American Coot

Hey guys, welcome back! Waterfowl February continues with a bird that kind of acts like a duck, the American Coot. The American Coot is a member of the Rail family, and is closely related to gallinules and moorhens. Unlike most of its close relatives, the American Coot is much easier to spot, as it prefers open water, often hanging out with ducks, as opposed to sticking to thickly grown marshy areas. American Coots winter in the mid to southern U.S., and breed in the northern part of the country and into Canada, though the further west you get, the more common they are year-round.

Though waterbirds that swim like ducks, coots do not have webbed feet. They have toes with large flaps of skin that are good for walking on uneven, often mucky surfaces, but also have a similar effect as webbed feet under water. Because of this, they are much better at walking and even running on land than a duck could ever hope to be! I had a co-worker in Central Park, Suzanne, that thought they were the cutest things, referring to them as “American Cutes.” I’m not sure I’d go quite that far, but they definitely are cool and peculiar birds.

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American Coot on the ice showing its large, strange, un-webbed feet, Flushing Meadows-Corona Park, Queens, NY

As far as plumage, the American Coot is all black, with a red eye, and white, shielded bill that sometimes has red on it. They’re noticeably smaller than Mallards and are somewhat chicken-like in shape. One of their nicknames is Mud Hen (or mudhen), and there’s actually a Minor League Baseball team that uses the coot as a mascot, the Toledo Mud Hens. Although their logo shows a bird colored yellow with an orange bill, more like a chicken.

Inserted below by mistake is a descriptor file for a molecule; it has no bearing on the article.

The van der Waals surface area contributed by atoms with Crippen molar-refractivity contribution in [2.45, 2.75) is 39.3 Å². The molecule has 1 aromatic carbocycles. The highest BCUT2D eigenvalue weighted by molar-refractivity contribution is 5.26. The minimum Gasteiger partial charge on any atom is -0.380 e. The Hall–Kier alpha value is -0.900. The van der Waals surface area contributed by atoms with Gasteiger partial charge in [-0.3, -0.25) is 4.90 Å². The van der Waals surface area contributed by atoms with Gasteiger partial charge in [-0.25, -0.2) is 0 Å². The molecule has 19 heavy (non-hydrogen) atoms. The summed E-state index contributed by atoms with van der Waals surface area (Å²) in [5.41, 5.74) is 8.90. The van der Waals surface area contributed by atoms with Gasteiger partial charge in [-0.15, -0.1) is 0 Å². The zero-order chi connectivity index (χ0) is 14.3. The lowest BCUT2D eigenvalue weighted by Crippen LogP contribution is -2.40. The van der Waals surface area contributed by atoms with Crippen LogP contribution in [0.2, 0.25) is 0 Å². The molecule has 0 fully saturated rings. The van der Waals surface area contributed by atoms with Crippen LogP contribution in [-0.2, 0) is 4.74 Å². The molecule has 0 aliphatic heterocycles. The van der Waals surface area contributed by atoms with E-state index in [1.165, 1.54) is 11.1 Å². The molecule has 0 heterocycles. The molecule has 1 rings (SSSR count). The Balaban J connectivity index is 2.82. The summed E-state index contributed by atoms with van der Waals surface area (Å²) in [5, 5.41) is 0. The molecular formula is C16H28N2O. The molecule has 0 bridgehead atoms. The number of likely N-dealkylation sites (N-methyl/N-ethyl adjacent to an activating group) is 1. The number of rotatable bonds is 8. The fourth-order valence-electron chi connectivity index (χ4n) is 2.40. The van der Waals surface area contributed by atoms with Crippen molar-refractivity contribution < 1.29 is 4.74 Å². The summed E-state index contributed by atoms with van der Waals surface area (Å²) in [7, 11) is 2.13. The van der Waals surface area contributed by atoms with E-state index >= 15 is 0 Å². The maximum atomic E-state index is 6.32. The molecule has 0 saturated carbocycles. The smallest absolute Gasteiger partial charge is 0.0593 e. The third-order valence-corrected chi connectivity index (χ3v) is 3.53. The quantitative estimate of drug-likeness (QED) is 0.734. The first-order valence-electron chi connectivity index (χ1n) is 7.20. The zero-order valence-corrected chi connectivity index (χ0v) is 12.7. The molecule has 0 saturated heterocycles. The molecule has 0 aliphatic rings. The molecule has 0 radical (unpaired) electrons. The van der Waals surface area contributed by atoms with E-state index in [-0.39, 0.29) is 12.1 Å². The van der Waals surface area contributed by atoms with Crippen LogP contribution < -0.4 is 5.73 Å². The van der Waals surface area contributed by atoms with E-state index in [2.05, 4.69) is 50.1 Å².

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American Coot, Central Park, NY

Speaking of nicknames, you may be familiar with the term coot referring to an old man. One of the definitions of coot is “a harmless, simple person.” I couldn’t really find a definitive reason why. The closest explanation I found being that some think of the coot in this way, and thus attached the word to people sharing the same traits. The term, as referring to a person, was coined in the 1700s, while the name referring to the bird goes back to the 1500s. I once met a woman in Central Park who was offended by the term coot for some reason, and urged me not to call the bird a coot, despite the fact that it’s the bird’s species name. She said something about starting a group or something to petition changing the name of the bird. Some people really will get offended by anything.

Though not waterfowl, our next few birds are found near water, and usually have the word “sea” attached to their names. That’s right, we got three gull species next, with the Ring-billed Gull leading the charge! See you all then!

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